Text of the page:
Take a Deep Breath on a Yoga Retreat

By Sarah M Lowe

Three or four times a year, instructors from Y+ take a small group of yoga students to naked retreats in Moganshan for three days of asana practice, vegetarian food and meditation study. The students are encouraged to unwind, detach and tune in to the sensation of their breath and their movements. It is an invitation for both new students and long time yogis to transform their physical practice and re-examine the spiritual elements against the spacious backdrop of blue skies.

Yoga is physical asana – or postures – centred on breath control. There are hundreds of varieties of yoga postures, but all emphasize dedication to breathing and an effort to move into a quiet, meditative mindset. Yoga retreats are designed for students to both deepen their physical practice and encourage an exploration of yoga philosophy and meditation. While retreats attract many serious students, they also offer a unique space for beginners to cultivate a more meaningful practice. For other students, it doubles as a mini-vacation from the stresses of daily life.

For Yawen Hsu, the Y+ retreat was an inspiring weekend away from the grind of the city. A relative beginner, she felt the retreat could invigorate her practice, a sentiment that came true. After returning home, Hsu noted, “I finally had the feeling I was doing the practice correctly, which was inspiring.“

So inspiring, in fact, that Hsu is ready to repeat the experience, already signing up for another retreat next year – this time to India.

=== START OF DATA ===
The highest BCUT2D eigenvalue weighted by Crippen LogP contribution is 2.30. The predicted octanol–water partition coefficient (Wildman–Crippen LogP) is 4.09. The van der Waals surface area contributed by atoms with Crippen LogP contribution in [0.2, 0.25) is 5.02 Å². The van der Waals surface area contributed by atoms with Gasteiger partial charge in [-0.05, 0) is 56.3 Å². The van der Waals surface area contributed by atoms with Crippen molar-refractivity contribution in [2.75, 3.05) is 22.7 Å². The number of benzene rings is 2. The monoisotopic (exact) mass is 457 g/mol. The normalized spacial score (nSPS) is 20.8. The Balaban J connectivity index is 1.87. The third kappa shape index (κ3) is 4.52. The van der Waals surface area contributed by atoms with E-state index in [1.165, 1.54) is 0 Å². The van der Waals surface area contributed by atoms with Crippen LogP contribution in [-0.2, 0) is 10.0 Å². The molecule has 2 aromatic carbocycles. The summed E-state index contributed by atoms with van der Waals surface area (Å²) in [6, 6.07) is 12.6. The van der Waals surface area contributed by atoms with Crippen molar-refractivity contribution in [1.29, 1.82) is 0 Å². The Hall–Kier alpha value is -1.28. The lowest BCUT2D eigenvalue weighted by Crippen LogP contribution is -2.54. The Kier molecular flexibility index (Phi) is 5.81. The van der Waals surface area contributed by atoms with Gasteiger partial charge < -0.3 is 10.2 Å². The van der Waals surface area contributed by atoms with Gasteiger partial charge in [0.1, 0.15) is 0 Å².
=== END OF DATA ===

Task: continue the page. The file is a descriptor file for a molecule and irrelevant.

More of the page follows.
A long weekend away from Shanghai can be just the respite needed, but practicing yogis like Hsu often see the benefits of extending their retreats and experiencing new perspectives on habits, desires and behaviours. Maryanne von Essen, a student of yoga for seven years, went on her first retreat last year to Koh Samui, Thailand. Her husband was travelling on business and suggested she come along to stay at a spa, but she was interested in a more substantial offering.

“I wanted something spiritual, and I wanted a space to be quiet,” von Essen says. Retreats are as varied as the styles of yoga practiced, but a common template focuses on detoxification and cleansing, meditation and asana practice. Yoga Thailand gives guests the choice of residential stay or intensive study. She chose the former, giving herself more time for meditation and self-study, something she looks forward to on her second retreat this year.

If you’re not ready to pack for an ashram visit in the Indus Valley, fear not; China has a handful of domestic yoga destinations. In addition to the Y+ Moganshan retreat, Beijing’s Mountain Yoga has a capital destination in the Fragrant Hills, as well as meditation and yoga theory training this month in Lijiang in the foothills of Snow Mountain.

Mountain Yoga. Tel: 139 0102 1322. Web: www.mountain-yoga.org

naked retreats. Tel: 6431 8901. Web: www.nakedretreats.cn

Y+ Yoga Center. FXL Studio: 299-2 Fuxing Xi Lu, near Huashan Lu. Tel: 6433 4330. XTD Studio: 2F, 2 Corporate Avenue, 202 Hubin Lu. Tel: 63406161. Web: www.yplus.com.cn

Yoga Thailand. Web: www.yoga-thailand.com

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